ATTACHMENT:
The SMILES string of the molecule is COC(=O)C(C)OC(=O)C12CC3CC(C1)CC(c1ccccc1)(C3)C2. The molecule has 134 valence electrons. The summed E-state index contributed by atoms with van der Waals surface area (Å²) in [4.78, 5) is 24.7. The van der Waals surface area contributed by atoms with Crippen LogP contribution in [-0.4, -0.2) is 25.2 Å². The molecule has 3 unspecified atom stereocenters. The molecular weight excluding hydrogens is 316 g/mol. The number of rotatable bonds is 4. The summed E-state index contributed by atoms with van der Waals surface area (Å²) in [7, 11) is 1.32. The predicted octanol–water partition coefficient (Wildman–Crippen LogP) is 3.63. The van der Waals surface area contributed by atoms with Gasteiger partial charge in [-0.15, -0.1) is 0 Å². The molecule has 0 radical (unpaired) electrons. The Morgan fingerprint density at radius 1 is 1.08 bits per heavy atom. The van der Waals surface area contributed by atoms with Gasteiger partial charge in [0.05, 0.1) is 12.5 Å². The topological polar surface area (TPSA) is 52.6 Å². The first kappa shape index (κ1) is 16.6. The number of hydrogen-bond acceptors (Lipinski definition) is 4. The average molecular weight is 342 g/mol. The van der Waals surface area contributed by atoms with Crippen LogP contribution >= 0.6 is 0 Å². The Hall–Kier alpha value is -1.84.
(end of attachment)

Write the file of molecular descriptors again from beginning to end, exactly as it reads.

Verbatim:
The SMILES string of the molecule is COC(=O)C(C)OC(=O)C12CC3CC(C1)CC(c1ccccc1)(C3)C2. The molecule has 134 valence electrons. The summed E-state index contributed by atoms with van der Waals surface area (Å²) in [4.78, 5) is 24.7. The van der Waals surface area contributed by atoms with Crippen LogP contribution in [-0.4, -0.2) is 25.2 Å². The molecule has 3 unspecified atom stereocenters. The molecular weight excluding hydrogens is 316 g/mol. The number of rotatable bonds is 4. The summed E-state index contributed by atoms with van der Waals surface area (Å²) in [7, 11) is 1.32. The predicted octanol–water partition coefficient (Wildman–Crippen LogP) is 3.63. The van der Waals surface area contributed by atoms with Gasteiger partial charge in [-0.15, -0.1) is 0 Å². The molecule has 0 radical (unpaired) electrons. The Morgan fingerprint density at radius 1 is 1.08 bits per heavy atom. The van der Waals surface area contributed by atoms with Gasteiger partial charge in [0.05, 0.1) is 12.5 Å². The topological polar surface area (TPSA) is 52.6 Å². The first kappa shape index (κ1) is 16.6. The number of hydrogen-bond acceptors (Lipinski definition) is 4. The average molecular weight is 342 g/mol. The van der Waals surface area contributed by atoms with Crippen LogP contribution >= 0.6 is 0 Å². The Hall–Kier alpha value is -1.84.